Nightcrawler: Media Darlings, Darlingside celebrates latest sonic labor of love; Gates open for Holyoke performers

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Bay State quartet Darlingside have become veritable media darlings in their just over half a decade of existence. Their lush, harmony-laden amalgam of indie folk rock garners kudos as steadily and readily as “Dump Trump’’ petition signatures at a Cinco De Mayo party.

On Sept. 18, they released a new full length album, Birds Say. And here’s what critics are already saying about it.

“(We) couldn’t recommend listening to it highly enough.” — Popmatters.com

“Fresh, vital and organic acoustic music that’s pure and mysterious.” — Americansongwriter.com

“We wrote this record thinking about our childhoods, our transition into adulthood together and the complexities of life that we all have to grapple with now,” notes band guitarist Don Mitchell of the 13-tune effort.

This Saturday, Oct. 3, Darlingside will celebrate their latest sonic labor of love with two separate ticketed performances at the Iron Horse at 7 and 10 p.m. Beantown country-folk quintet The Novel Ideas are opening.

Tix are $12.50 in advance, $15 at the door in both instances.

Meanwhile, up in Holyoke, Mark Sherry is opening the Gateway City Live venue’s proverbial floodgates of performance opportunities for locally-located talent this weekend.

“Friday, Oct. 2., we’re starting a new monthly talent show that will occur the first Friday of every month and feature prizes and cool judges like Charles Neville, Roger Salloom, area mayors and the like,” Sherry shared. “The Valley Talent Showcase is open to any and all creative talent — from dancers, puppeteers … you name it. The next night, Oct. 3, Holyoke’s own will rock the canal when Hot Dirty and The Basement Cats take the stage.”

Tix for the latter are $5 in advance, $7 at the door. To obtain them — or more information in general on the newly reminted performance space — kindly point your browser to gatewaycityarts.com.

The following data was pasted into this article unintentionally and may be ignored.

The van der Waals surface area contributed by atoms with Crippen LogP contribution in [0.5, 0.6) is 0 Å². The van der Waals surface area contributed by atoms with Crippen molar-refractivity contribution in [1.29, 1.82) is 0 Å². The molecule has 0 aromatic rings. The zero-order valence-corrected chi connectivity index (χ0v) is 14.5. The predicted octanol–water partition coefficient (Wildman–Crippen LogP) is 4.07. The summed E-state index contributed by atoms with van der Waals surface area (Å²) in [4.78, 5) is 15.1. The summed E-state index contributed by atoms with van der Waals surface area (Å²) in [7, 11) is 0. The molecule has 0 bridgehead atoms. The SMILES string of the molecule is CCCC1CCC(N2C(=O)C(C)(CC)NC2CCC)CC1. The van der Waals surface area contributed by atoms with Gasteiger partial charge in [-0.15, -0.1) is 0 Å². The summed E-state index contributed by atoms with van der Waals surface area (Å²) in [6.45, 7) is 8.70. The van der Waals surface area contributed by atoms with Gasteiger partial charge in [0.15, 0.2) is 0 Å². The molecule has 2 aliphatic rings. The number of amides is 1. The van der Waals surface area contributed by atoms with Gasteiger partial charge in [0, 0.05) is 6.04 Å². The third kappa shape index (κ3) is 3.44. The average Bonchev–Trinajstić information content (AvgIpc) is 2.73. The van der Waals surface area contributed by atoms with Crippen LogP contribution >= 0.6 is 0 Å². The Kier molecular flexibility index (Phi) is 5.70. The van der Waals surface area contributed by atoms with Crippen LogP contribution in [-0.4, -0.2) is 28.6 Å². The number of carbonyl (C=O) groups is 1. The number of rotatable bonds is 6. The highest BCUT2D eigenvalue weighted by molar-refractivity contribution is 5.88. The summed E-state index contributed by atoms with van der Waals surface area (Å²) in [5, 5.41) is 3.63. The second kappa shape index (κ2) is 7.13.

∎ Going for Baroque: Flute/recorder player Jesse Lepkoff and harpsichordist Gregory Hayes will present a concert of baroque pieces in the atrium of Brattleboro’s historic Brooks House on Oct. 2. Lepkoff is a Marlboro, Vermont, resident whose credits include recording for Radio France, appearing live on WGBH radio, and lecturing at the Smithsonian, New England Conservatory and Louisiana University, to name a choice few. Hayes lives in Goshen and is a longtime director of the Unitarian Society of Northampton and Florence, and regular instructor at Cummington’s Greenwood Music Camp.

Suggested donation for this event is $12.

∎ Power to the papal: In preparation for the U.S. visit by the pontiff last week, the Archdiocese of Philadelphia reportedly reached out to 20 sacred music composers from across the country to craft a special hymn. Appropriately — or perhaps, by divine intervention — it was the work of a man from Mass that was ultimately used in three Masses celebrated by Pope Francis. That man was Normand Guin, assistant chaplain and director of liturgy and music at the College of the Holy Cross in Worcester.

His hymn is entitled “Sound the Bell of Holy Freedom.”

In related news, the Pope also received his own custom Spotify list for the visit. In addition to dozens of other hymns and psalms that were sung at liturgies he presided over, the three-and-a-half hour soundtrack also included “Empire State of Mind” by Alicia Keys, “Motownphilly” by Boyz II Men and a comedic bit by Jim Gaffigan.•

Send correspondence to Nightcrawler, P.O. box 427, Somers, CT 06071; fax to (860) 394-4262 or email garycarra@aol.com.

Gary Carra

Author: Gary Carra

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